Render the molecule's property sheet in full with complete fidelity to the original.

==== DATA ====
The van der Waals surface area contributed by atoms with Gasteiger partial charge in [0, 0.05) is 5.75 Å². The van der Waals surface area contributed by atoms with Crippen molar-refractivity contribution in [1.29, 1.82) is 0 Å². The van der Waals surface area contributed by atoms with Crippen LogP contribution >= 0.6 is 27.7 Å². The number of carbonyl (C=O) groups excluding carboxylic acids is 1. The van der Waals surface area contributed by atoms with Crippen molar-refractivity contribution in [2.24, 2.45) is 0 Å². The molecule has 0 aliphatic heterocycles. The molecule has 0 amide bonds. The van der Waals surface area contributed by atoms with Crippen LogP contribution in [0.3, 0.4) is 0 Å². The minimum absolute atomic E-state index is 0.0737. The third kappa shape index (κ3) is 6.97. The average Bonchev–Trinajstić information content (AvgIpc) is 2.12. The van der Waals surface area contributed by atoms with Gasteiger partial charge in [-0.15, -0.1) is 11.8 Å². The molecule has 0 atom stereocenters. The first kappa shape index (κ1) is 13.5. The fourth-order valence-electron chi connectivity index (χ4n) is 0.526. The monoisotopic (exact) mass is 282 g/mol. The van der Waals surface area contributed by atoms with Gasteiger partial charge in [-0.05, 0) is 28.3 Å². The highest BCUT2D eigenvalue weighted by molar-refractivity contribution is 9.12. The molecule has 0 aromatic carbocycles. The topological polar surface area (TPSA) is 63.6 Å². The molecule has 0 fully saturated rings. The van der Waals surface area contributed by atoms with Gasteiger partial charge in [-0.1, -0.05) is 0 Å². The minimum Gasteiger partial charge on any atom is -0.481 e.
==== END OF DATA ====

The van der Waals surface area contributed by atoms with Gasteiger partial charge in [0, 0.05) is 5.75 Å². The van der Waals surface area contributed by atoms with Crippen molar-refractivity contribution in [1.29, 1.82) is 0 Å². The van der Waals surface area contributed by atoms with Crippen LogP contribution >= 0.6 is 27.7 Å². The number of carbonyl (C=O) groups excluding carboxylic acids is 1. The van der Waals surface area contributed by atoms with Crippen molar-refractivity contribution in [2.24, 2.45) is 0 Å². The molecule has 0 aliphatic heterocycles. The molecule has 0 amide bonds. The van der Waals surface area contributed by atoms with Crippen LogP contribution in [0.3, 0.4) is 0 Å². The minimum absolute atomic E-state index is 0.0737. The third kappa shape index (κ3) is 6.97. The average Bonchev–Trinajstić information content (AvgIpc) is 2.12. The van der Waals surface area contributed by atoms with Gasteiger partial charge in [-0.15, -0.1) is 11.8 Å². The molecule has 0 atom stereocenters. The first kappa shape index (κ1) is 13.5. The fourth-order valence-electron chi connectivity index (χ4n) is 0.526. The monoisotopic (exact) mass is 282 g/mol. The van der Waals surface area contributed by atoms with Gasteiger partial charge in [-0.05, 0) is 28.3 Å². The highest BCUT2D eigenvalue weighted by molar-refractivity contribution is 9.12. The molecule has 0 aromatic carbocycles. The topological polar surface area (TPSA) is 63.6 Å². The molecule has 0 fully saturated rings. The van der Waals surface area contributed by atoms with Gasteiger partial charge in [-0.1, -0.05) is 0 Å². The minimum Gasteiger partial charge on any atom is -0.481 e.